Early treatment for an eye disease common in premature babies can help spare them from going blind or suffering poor vision, a government study found.
An estimated 14,000 to 16,000 premature infants nationwide are born each year with the condition, called retinopathy of prematurity, and hundreds of them go blind. The disease involves damage to blood vessels in the retina.
Since the problem sometimes goes away on its own, standard practice has been to start treatment — laser therapy or freezing to stop blood vessel growth — only in babies whose condition has gotten significantly worse.
The study involved 401 infants who were born an average of about three months early and weighed less than 2.75 pounds at birth.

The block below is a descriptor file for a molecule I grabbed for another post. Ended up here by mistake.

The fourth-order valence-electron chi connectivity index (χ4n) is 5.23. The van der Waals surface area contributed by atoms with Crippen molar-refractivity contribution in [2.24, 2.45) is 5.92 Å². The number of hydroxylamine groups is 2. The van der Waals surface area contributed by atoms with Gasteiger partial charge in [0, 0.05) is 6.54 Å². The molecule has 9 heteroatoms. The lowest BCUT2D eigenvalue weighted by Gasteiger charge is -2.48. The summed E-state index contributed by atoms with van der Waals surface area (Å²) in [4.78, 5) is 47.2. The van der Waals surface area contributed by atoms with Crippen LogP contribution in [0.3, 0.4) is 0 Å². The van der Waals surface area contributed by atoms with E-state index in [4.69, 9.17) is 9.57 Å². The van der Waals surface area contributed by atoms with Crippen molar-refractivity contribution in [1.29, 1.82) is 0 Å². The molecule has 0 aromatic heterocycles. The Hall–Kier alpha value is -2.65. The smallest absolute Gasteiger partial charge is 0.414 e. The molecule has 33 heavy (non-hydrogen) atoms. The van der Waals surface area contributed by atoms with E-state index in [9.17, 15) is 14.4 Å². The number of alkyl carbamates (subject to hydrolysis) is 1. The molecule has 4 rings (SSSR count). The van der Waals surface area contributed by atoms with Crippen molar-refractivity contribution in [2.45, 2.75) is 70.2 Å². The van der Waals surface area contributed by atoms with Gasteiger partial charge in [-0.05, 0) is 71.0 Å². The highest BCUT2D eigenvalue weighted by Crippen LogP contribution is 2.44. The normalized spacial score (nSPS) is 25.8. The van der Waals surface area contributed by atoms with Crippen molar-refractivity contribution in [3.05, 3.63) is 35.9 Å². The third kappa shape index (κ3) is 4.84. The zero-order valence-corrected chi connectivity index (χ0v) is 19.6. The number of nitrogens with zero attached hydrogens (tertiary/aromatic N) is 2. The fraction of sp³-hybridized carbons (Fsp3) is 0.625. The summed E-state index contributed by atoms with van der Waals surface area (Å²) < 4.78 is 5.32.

In each infant, researchers treated one eye conventionally — by simply watching the baby or by administering laser therapy if the disease got substantially worse — and gave laser therapy to the other eye about two weeks earlier, at about nine weeks after birth.
Nearly 20 percent of conventionally treated eyes had poor vision or were blind when the babies were tested at around age 1, compared with just under 15 percent of the early treatment group.
"This is a great step forward in research to treat blinding eye diseases,” said Dr. Elias Zerhouni, director of the National Institutes of Health.
The NIH’s National Eye Institute sponsored the study, which appears in December’s Archives of Ophthalmology, published Monday.
The youngsters will be given vision tests at age 6 that will show for certain how well the early treatment worked, said Robert Hardy, a study co-author and public health professor at University of Texas Health Science Center in Houston.